2013 EHS Annual Conference

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The 2013 Annual Conference was held at the University of York, Friday 5 – Sunday 7 April. On site residential accommodation was in student halls of residence.


2013 Conference Booklet


Conference Programme and Papers (where provided)


Friday 5 April 2013

0915-1045 Meeting of Economic History Society Publications Committee (H/G19, Heslington Hall)
1045-1345 Meeting of Economic History Society Council (H/G21, Heslington Hall)
1200-1700 Registration (D/M/003)

1400-1530 New Researchers’ Session I (7 parallel sessions)


IA: Agricultural Resources and Agrarian Development (chair: Richard Smith) (D/L/006)

The heavy plough and the European agricultural revolution of the middle ages: evidence from a historical experiment
Christian Skovsgaard (University of Southern Denmark)

Cottagers, common land and common rights: the local impact of cottage building on common land from the sixteenth to the nineteenth century
James P Bowen (University of Lancaster)

Agrarian change and early industrial development in Staffordshire: the parish of Kingswinford, 1650-1750
Irene Haycock (University of Cambridge)

IB: Technology and Knowledge (chair: Maxine Berg) (D/L/047)

Science at sea: the state and useful knowledge in eighteenth-century Venice
Timothy McEvoy (University of Oxford)

Access to knowledge and the British Industrial Revolution: an empirical analysis
James Dowey (London School of Economics)

Spin off, path dependence and armaments technological development: a case study of Hadfields c.1900-14
Chris Corker (Sheffield Hallam University)

IC: Education and the Economy (chair: Amy Erickson) (D/L/037)

The education gender gap: evidence following the Italian Unification, 1861-1901
Monica Bozzano (University of Modena and Reggio Emilia)

Escaping from a human capital trap? Italy’s regions and the move to centralized primary schooling, 1861-1936
Gabriele Cappelli (European University Institute)

ID: Money and Monetary Policy (chair: Debin Ma) (D/104)

Monetary history: an alternative to quantity theory
Anthony Hotson (University of Oxford)

Inflationary finance or austerity measures déjà-vu? Government finance, market adjustment, and the currency crisis of early modern China, 1853-61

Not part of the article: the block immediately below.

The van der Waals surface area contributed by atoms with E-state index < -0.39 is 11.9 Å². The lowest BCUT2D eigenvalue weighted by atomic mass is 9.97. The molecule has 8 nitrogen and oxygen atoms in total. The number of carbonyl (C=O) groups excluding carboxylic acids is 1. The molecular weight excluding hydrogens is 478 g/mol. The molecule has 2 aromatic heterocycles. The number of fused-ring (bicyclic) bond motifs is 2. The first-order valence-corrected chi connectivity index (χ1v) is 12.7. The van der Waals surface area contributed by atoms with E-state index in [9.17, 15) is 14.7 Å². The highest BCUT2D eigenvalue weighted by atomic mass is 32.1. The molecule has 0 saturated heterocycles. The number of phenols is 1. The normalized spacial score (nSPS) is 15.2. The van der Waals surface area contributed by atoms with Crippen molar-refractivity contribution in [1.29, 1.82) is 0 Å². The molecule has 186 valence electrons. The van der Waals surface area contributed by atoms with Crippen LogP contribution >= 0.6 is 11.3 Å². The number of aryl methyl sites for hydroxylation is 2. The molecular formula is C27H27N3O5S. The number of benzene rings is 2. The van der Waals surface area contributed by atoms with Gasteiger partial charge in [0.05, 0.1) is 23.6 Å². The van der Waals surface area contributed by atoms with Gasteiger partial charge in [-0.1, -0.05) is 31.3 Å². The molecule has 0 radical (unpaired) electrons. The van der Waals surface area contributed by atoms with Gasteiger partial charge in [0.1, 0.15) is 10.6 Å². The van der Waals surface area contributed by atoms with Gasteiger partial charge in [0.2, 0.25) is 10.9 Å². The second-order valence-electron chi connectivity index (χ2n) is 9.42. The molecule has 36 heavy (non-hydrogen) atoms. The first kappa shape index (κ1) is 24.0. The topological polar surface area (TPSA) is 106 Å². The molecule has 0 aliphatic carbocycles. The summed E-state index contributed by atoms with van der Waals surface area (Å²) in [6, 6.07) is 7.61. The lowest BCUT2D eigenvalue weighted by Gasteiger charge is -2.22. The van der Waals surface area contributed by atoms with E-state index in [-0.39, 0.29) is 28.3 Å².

Xun Yan (London School of Economics)

Britain’s money supply experiment, 1971-73
Duncan Needham (University of Cambridge)

IE: Migration and Demography (chair: Paul Sharp) (D/L/036)

The relationship between the timing of leaving the parental home and migration: evidence from the 1881 census of England and Wales
Joseph Day (University of Cambridge)

Residential exodus from Dublin c.1900: municipal annexation and preferences for local government
Silvi Berger (University College Dublin)

Refugee recognition rates: new source material
Claire Higgins (University of Oxford)

IF: The Pre-Modern Urban Economy (chair: James Davis) (D/056)

City decline in Europe, 800-1800
Igor Zurimendi (University of Oxford)

Community and commerce: the changing economic geography of London, c.1400-c.1550
Justin Colson (University of Exeter)

The economics of multiple guild membership in the southern Low Countries, 1600-1800
Brecht Dewilde (University of Leuven [KU Leuven])

IG: Economic Legislation and Organisation (chair: Albrecht Ritschl) (D/L/002)

The Co-operative Movement and the ‘Irish Question’, 1889-1932
Patrick Doyle (University of Manchester)

Loan guarantee legislation in the Irish Free State 1924-39: legislative plagiarism or economic experiment?
Frank Conlan (National University of Ireland, Galway)

The long (re-)birth of the German Credit Act of 1961
Niels Krieghoff (London School of Economics)


1530-1600 Tea (D/L/033 ,029 and 103)

1600-1730 New Researchers’ Session II (7 parallel sessions)


IIA: Living Standards and Real Wages (chair: James Davis) (D/L/006)

Late medieval consumption in East Anglian market towns
Jo Sear (University of Cambridge)

The bliss of market integration: grain markets at work in the Kingdom of Poland, 1500-1800
Mikolaj Malinowski (Utrecht University)

IIB: The Household: Debt, Health and Social Insurance (chair: Peter Kirby) (D/L/047)

Debt and recovery: evidence from the Great Depression
Katharina Gärtner (Free University of Berlin)

Health, gender and the household: children’s growth in the Marcella Street Home, Boston, MA and the Ashford School, London, UK
Eric Schneider (University of Oxford)

IIC: Business and Government Policy (chair: Roger Middleton) (D/L/036)

The genesis of business corporations: a comparative historical analysis
Zubair Abbasi (University of Oxford)

Altered flight-plans: British airports policy and regional airports, 1961-85
Robert Doherty (University of Durham)

Bearing gifts to Greeks: American aid in Greece’s postwar recovery, 1947-53
Andreas Kakridis (University of Athens)

IID: Financial Institutions (chair: Albrecht Ritschl) (D/104)

What caused Chicago bank failures in the Great Depression? A look at the 1920s
Natacha Postel-Vinay (London School of Economics)

The determinants of market exit in the German insurance sector during the interwar period
Stephan Werner (London School of Economics)

Liability or asset? The City of London and the British economy, c.1957-79
Aled Davies (University of Oxford)

IIE: Fiscal Policy, Finance and Trade (chair: Sam Williamson) (D/056)